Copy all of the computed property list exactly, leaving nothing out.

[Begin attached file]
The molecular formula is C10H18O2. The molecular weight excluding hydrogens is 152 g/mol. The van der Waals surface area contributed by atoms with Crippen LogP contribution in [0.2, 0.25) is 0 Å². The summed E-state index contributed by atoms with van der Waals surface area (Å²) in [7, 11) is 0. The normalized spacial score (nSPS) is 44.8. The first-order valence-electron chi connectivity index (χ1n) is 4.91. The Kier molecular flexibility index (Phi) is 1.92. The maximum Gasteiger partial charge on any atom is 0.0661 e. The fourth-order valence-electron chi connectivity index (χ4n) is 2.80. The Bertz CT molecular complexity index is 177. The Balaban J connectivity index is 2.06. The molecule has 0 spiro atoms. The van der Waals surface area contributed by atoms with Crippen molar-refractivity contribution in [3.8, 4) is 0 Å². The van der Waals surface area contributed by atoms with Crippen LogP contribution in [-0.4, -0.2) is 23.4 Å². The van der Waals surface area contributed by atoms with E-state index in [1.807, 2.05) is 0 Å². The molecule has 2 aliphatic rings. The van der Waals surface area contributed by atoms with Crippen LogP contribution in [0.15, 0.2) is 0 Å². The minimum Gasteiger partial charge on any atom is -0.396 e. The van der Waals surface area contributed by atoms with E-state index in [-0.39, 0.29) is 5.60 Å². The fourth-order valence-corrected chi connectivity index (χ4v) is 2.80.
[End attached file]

The molecular formula is C10H18O2. The molecular weight excluding hydrogens is 152 g/mol. The van der Waals surface area contributed by atoms with Crippen LogP contribution in [0.2, 0.25) is 0 Å². The summed E-state index contributed by atoms with van der Waals surface area (Å²) in [7, 11) is 0. The normalized spacial score (nSPS) is 44.8. The first-order valence-electron chi connectivity index (χ1n) is 4.91. The Kier molecular flexibility index (Phi) is 1.92. The maximum Gasteiger partial charge on any atom is 0.0661 e. The fourth-order valence-electron chi connectivity index (χ4n) is 2.80. The Bertz CT molecular complexity index is 177. The Balaban J connectivity index is 2.06. The molecule has 0 spiro atoms. The van der Waals surface area contributed by atoms with Crippen molar-refractivity contribution in [3.8, 4) is 0 Å². The van der Waals surface area contributed by atoms with Crippen LogP contribution in [-0.4, -0.2) is 23.4 Å². The van der Waals surface area contributed by atoms with E-state index in [1.807, 2.05) is 0 Å². The molecule has 2 aliphatic rings. The van der Waals surface area contributed by atoms with Crippen LogP contribution in [0.15, 0.2) is 0 Å². The minimum Gasteiger partial charge on any atom is -0.396 e. The van der Waals surface area contributed by atoms with E-state index in [-0.39, 0.29) is 5.60 Å². The fourth-order valence-corrected chi connectivity index (χ4v) is 2.80.